Two Yemeni men captured in Afghanistan and detained at Guantanamo Bay for 14 years have been released to Ghana, officials said [press release] Wednesday. These two are among the 17 detainees scheduled for release this month [JURIST report]. The men were suspected of training with al Qaeda and fighting with the Taliban but were never charged. They had been cleared for release in 2009, but they required a host country to accept them in order to be released. Ghana has also accepted two individuals from Rwanda who were tried in connection to the Rwanda genocide [JURIST report]. Finding host countries is critical for Obama’s mission to shut down Guantanamo Bay, which has been one of his goals since being appointed to office.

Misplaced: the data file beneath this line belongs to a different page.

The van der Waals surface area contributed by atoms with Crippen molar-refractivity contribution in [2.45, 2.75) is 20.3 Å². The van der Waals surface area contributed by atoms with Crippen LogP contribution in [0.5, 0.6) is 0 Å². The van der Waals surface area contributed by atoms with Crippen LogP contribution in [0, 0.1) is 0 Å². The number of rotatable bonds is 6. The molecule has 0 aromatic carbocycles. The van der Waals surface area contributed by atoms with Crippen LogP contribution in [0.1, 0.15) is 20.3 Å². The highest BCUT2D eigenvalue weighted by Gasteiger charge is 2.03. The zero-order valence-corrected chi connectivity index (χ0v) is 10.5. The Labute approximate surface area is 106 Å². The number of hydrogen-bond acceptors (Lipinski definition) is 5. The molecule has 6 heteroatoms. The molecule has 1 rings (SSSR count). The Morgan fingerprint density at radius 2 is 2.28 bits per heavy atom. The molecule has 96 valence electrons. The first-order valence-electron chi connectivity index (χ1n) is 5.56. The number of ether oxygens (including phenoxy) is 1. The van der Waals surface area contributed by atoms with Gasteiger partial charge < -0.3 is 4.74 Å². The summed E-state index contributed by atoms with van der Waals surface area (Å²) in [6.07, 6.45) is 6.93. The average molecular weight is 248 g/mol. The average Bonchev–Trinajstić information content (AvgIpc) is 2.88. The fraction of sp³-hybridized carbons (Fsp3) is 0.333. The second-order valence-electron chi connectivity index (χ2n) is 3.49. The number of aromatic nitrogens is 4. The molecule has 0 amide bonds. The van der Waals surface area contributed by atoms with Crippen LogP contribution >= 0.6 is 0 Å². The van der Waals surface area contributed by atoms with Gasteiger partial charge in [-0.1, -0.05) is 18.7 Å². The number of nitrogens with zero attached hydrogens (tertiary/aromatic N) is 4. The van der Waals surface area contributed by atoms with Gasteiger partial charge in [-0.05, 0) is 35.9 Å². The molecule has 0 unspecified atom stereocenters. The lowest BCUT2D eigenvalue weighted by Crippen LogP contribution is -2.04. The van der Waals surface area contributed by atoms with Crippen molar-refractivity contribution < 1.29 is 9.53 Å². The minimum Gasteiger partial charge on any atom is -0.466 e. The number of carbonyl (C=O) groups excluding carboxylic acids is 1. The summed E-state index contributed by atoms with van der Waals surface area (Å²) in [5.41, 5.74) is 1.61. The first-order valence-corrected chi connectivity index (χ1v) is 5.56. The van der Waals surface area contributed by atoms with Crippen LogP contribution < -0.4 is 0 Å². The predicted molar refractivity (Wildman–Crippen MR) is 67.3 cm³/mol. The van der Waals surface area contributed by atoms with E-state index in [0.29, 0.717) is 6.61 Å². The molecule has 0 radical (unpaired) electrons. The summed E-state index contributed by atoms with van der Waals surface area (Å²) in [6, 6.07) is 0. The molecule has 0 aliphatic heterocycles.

The Obama administration has promised to close Guantanamo but has struggled due to Congress’s opposition to relocating detainees to the US, as well as slowing the process of transferring prisoners to other countries. In November the US Senate passed [JURIST report] the National Defense Authorization Act for Fiscal Year 2016 (NDAA) [text, PDF], which prohibits Guantanamo detainees from being transferred into the US. Obama signed the bill into law, despite the fact that it will delay his plan to close the prison. The NDAA comes after the Department of Defense said [JURIST report] they were sending teams to review three Colorado prisons as part of Obama’s efforts to close the Guantanamo Bay prison in October. The Guantanamo Review Task Force (GRTF) was created in response to a 2009 presidential executive order [text, PDF] to review the status of all detainees. In September White House Spokesperson Josh Earnest said President Barack Obama was considering a “wide array” of options [JURIST report] for closing the prison.